A POW’s Diary – 70 Years On

Eberhard Wendler (second from left) with his parents and younger brother Gert (in Hitler Youth uniform)
Eberhard Wendler (second from left) with his parents and younger brother Gert (in Hitler Youth uniform)

Eberhard Wendler was conscripted into the German army in January 1944, at the age of 17. His unit was in combat against American forces in Normandy shortly after D-day, and he was taken prisoner on 26 July. He finished up at High Garrett prisoner of war camp near Braintree, Essex, where he kept a journal about everyday life as a POW in Britain.

Now his diary entries are to be revealed here – many for the first time. They are a fascinating blend of the mundane and the extraordinary, as shown by these two consecutive entries from early 1945:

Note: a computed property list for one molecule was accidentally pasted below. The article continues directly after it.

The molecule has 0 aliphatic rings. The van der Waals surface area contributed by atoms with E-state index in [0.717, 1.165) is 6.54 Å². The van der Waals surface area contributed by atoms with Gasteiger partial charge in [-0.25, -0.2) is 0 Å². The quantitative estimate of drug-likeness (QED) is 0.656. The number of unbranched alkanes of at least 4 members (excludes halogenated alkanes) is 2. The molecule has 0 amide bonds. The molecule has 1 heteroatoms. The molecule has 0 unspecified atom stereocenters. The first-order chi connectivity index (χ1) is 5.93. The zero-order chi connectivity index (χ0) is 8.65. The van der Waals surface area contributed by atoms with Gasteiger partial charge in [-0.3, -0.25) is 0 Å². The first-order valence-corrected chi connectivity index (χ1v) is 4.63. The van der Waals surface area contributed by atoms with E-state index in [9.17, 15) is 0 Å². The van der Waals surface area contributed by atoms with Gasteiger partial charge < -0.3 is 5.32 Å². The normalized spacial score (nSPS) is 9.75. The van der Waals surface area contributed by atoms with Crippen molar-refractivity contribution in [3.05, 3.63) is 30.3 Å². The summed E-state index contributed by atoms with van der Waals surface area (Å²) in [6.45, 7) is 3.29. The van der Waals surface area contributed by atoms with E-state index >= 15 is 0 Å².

• 5th January: it snowed here for the first time. In this weather, with the ground frozen hard, we had to cut sugar beet. In the evening I bought [from the camp shop] two handkerchiefs for eight-pence. 
  • 6th January: at 2100 hours two V-2 rockets exploded near our camp with a terrifying din. 

Over the coming weeks, I’ll be posting more of Eberhard’s diary entries 70 years (to the day, in many cases) after they were written, leading up to the end of the war with Germany in May 1945.

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